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FOR IMMEDIATE RELEASE
November 14, 2006

Senate Committee approves Governor Blagojevich’s minimum wage increase proposal, sends bill to full Senate for vote
Hourly wage would rise to $7.50 an hour for nearly 650,000 Illinoisans; Provide annual increases linked to inflation

CHICAGO – The Senate Labor Committee today approved Governor Rod R. Blagojevich’s plan to raise the minimum wage to $7.50 per hour, and provide automatic cost of living adjustments indexed to inflation.  Sponsored by State Sen. Kimberly Lightford (D-Westchester), Amendment 1 to Senate Bill 1275 now moves to the full Senate for consideration. 
 
Under the terms of the proposal, the state’s minimum wage would rise by $1.00 per hour to $7.50 per hour beginning July 1, 2007.  Starting in January 2008, the minimum wage would be indexed to inflation to provide an annual wage adjustment in order to help workers’ wages keep up with rising prices.  Up to 647,000 Illinois workers are expected to benefit from the minimum wage increase.  In addition, 269,000 children who are supported by minimum wage earners are expected to benefit.
 
“The people of Illinois sent their leaders a clear mandate last Tuesday: focus on doing things that help working people.  That’s what we’re going to do for the next four years, starting with a raise in the minimum wage.  Clearly, members of the Senate Labor committee share that goal, and I applaud them for quickly moving forward with the minimum wage increase.  I hope the full Senate and House will do their part as well,” Governor Blagojevich said.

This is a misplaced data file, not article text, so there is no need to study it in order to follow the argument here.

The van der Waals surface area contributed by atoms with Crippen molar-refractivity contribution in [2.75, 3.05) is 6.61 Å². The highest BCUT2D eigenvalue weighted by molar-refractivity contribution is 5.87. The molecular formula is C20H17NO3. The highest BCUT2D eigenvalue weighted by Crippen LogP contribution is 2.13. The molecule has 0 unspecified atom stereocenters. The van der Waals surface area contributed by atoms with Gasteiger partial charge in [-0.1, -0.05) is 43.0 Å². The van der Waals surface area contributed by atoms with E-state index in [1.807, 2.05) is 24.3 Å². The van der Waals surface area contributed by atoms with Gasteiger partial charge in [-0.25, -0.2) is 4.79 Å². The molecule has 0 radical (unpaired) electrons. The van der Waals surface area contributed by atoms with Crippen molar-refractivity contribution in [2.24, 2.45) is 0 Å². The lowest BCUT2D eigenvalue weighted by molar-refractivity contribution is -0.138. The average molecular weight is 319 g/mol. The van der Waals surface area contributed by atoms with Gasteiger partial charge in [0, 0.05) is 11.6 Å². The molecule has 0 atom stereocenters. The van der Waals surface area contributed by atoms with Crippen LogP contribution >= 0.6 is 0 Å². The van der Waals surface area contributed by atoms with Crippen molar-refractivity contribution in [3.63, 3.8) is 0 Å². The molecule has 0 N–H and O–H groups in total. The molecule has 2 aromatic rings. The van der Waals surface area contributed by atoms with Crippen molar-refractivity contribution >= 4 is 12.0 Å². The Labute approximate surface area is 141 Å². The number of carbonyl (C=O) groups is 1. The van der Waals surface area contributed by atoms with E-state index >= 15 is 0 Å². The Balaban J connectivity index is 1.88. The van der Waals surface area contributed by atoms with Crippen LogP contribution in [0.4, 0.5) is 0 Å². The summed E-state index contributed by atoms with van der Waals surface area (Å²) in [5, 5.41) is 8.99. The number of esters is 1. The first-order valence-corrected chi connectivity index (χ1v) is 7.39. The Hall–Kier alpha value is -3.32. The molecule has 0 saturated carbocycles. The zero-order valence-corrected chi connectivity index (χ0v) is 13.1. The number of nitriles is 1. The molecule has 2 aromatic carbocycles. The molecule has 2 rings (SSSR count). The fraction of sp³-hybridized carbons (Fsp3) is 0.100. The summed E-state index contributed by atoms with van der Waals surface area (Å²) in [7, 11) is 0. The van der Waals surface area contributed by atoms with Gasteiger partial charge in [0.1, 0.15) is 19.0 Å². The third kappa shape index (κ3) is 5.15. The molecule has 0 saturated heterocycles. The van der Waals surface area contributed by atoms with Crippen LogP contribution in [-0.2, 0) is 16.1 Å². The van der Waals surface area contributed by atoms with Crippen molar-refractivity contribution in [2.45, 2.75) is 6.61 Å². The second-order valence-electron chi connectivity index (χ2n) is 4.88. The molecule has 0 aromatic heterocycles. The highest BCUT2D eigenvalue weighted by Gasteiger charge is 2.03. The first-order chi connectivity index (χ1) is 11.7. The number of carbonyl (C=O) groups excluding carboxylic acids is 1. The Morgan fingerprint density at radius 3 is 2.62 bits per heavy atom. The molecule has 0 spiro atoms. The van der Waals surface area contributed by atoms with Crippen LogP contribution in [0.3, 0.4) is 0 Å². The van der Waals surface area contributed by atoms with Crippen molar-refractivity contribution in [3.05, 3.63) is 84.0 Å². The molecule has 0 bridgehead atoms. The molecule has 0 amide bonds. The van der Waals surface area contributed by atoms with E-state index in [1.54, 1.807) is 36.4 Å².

“A job should lift you out of poverty, not keep you in it,” said Sen. Lightford.  “Hard-working men and women across this state who need a higher min wage to make ends meet, need a cost of living increase every year.  Work should be valued and rewarded; it is the right thing to do.”
 
Last month, Governor Blagojevich and Chicago Mayor Richard M. Daley were joined by members of the Illinois General Assembly, labor leaders, and other leaders in the fight for working families when they announced plans to push for the minimum wage increase during the fall veto session.    
 
Gov. Blagojevich fought for and signed legislation raising the minimum wage in 2003 from the federal level of $5.15 an hour to $6.50 an hour (the federal minimum wage remains at $5.15).  While that difference meant an additional $1.35 an hour (or an extra $2,808 a year for a full-time worker), earning the minimum wage still means earning only a total of $13,520 a year.  That means the current minimum wage annual salary represents only 67.6 percent of the 2006 federal poverty level for a family of four ($20,000) and is just above the threshold for a single parent with one child ($13,200).  The increase to $7.50 an hour will result in a pre-tax gross income of $15,600, an additional $2,080.
 
By 2007, ten states will have automatic cost of living adjustments tied to inflation in place.  And, on November 7th, voters in Arizona, Colorado, Missouri, Montana, Nevada and Ohio approved minimum wage increases that contain automatic annual cost of living adjustments.
 
In addition, despite predictions from opponents of the minimum wage that its increase would harm the economy, since the higher wage took effect in January 2004, Illinois has added more than 151,000 new jobs, which is more than any state in the Midwest according to the Federal Bureau of Labor Statistics (BLS).  Illinois has led the nation in job growth twice this year (April and July), which has never happened before in recorded history, and was named the third best state in the nation for attracting new and expanded corporate facilities by Site Selection Magazine.  Inc. Magazine recently named Governor Blagojevich as the second best Governor in the nation for fiscal policy (Blagojevich was also named the top Governor for health care policy). In addition, the unemployment rate has fallen from 6.7 percent in January 2003, when the fight for the higher minimum wage began, to 4.4 percent today.  This rate was the lowest reported since March 1999 and tied for the lowest unemployment rate in the official Illinois series, dating back to January 1976.   


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